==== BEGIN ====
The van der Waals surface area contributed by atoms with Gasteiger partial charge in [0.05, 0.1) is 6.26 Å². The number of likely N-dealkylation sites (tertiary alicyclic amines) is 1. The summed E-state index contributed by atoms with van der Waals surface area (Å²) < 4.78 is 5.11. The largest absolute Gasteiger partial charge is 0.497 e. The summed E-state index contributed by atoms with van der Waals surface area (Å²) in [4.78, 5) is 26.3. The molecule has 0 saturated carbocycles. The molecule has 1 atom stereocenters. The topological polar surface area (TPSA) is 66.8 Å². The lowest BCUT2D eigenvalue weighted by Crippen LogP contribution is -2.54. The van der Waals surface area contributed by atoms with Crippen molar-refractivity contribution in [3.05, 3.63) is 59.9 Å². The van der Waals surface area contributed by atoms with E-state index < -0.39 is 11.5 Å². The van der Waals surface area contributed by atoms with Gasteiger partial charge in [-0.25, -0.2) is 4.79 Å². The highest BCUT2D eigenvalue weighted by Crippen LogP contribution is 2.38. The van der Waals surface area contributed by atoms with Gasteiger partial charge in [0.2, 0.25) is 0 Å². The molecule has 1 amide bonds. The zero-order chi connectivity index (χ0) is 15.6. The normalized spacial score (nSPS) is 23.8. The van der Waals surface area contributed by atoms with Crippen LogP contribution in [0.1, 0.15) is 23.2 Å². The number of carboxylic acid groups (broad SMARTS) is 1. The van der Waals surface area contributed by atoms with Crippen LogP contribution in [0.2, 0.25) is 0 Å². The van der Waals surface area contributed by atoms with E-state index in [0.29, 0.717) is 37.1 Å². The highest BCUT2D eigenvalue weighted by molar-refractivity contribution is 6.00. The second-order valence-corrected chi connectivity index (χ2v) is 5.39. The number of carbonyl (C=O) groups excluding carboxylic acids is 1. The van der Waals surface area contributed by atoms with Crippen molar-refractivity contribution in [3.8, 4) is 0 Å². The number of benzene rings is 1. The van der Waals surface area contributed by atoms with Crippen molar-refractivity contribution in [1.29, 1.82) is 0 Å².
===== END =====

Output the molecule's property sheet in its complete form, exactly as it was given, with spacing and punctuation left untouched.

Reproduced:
The van der Waals surface area contributed by atoms with Gasteiger partial charge in [0.05, 0.1) is 6.26 Å². The number of likely N-dealkylation sites (tertiary alicyclic amines) is 1. The summed E-state index contributed by atoms with van der Waals surface area (Å²) < 4.78 is 5.11. The largest absolute Gasteiger partial charge is 0.497 e. The summed E-state index contributed by atoms with van der Waals surface area (Å²) in [4.78, 5) is 26.3. The molecule has 0 saturated carbocycles. The molecule has 1 atom stereocenters. The topological polar surface area (TPSA) is 66.8 Å². The lowest BCUT2D eigenvalue weighted by Crippen LogP contribution is -2.54. The van der Waals surface area contributed by atoms with Crippen molar-refractivity contribution in [3.05, 3.63) is 59.9 Å². The van der Waals surface area contributed by atoms with E-state index < -0.39 is 11.5 Å². The van der Waals surface area contributed by atoms with Gasteiger partial charge in [-0.25, -0.2) is 4.79 Å². The highest BCUT2D eigenvalue weighted by Crippen LogP contribution is 2.38. The van der Waals surface area contributed by atoms with Gasteiger partial charge in [0.2, 0.25) is 0 Å². The molecule has 1 amide bonds. The zero-order chi connectivity index (χ0) is 15.6. The normalized spacial score (nSPS) is 23.8. The van der Waals surface area contributed by atoms with Crippen LogP contribution in [0.1, 0.15) is 23.2 Å². The number of carboxylic acid groups (broad SMARTS) is 1. The van der Waals surface area contributed by atoms with Crippen LogP contribution in [0.2, 0.25) is 0 Å². The van der Waals surface area contributed by atoms with E-state index in [0.29, 0.717) is 37.1 Å². The highest BCUT2D eigenvalue weighted by molar-refractivity contribution is 6.00. The second-order valence-corrected chi connectivity index (χ2v) is 5.39. The number of carbonyl (C=O) groups excluding carboxylic acids is 1. The van der Waals surface area contributed by atoms with Crippen molar-refractivity contribution in [3.8, 4) is 0 Å². The number of benzene rings is 1. The van der Waals surface area contributed by atoms with Crippen molar-refractivity contribution in [1.29, 1.82) is 0 Å².